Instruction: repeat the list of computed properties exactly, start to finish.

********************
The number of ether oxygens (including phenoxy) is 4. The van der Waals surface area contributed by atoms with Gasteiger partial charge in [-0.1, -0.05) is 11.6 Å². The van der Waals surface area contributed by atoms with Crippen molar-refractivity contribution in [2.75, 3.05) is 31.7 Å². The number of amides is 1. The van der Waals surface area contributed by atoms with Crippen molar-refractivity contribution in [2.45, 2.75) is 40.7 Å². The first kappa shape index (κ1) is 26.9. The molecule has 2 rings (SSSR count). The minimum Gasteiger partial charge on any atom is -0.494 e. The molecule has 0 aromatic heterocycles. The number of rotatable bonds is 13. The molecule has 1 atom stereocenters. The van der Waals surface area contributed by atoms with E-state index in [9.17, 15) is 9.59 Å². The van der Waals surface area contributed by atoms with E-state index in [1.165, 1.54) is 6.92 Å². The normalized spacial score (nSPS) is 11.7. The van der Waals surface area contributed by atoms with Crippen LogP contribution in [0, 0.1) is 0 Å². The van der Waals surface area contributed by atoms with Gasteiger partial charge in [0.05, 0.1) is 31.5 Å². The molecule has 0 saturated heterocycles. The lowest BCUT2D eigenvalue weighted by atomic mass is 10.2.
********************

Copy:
The number of ether oxygens (including phenoxy) is 4. The van der Waals surface area contributed by atoms with Gasteiger partial charge in [-0.1, -0.05) is 11.6 Å². The van der Waals surface area contributed by atoms with Crippen molar-refractivity contribution in [2.75, 3.05) is 31.7 Å². The number of amides is 1. The van der Waals surface area contributed by atoms with Crippen molar-refractivity contribution in [2.45, 2.75) is 40.7 Å². The first kappa shape index (κ1) is 26.9. The molecule has 2 rings (SSSR count). The minimum Gasteiger partial charge on any atom is -0.494 e. The molecule has 0 aromatic heterocycles. The number of rotatable bonds is 13. The molecule has 1 atom stereocenters. The van der Waals surface area contributed by atoms with E-state index in [9.17, 15) is 9.59 Å². The van der Waals surface area contributed by atoms with E-state index in [1.165, 1.54) is 6.92 Å². The normalized spacial score (nSPS) is 11.7. The van der Waals surface area contributed by atoms with Crippen LogP contribution in [0, 0.1) is 0 Å². The van der Waals surface area contributed by atoms with Gasteiger partial charge in [0.05, 0.1) is 31.5 Å². The molecule has 0 saturated heterocycles. The lowest BCUT2D eigenvalue weighted by atomic mass is 10.2.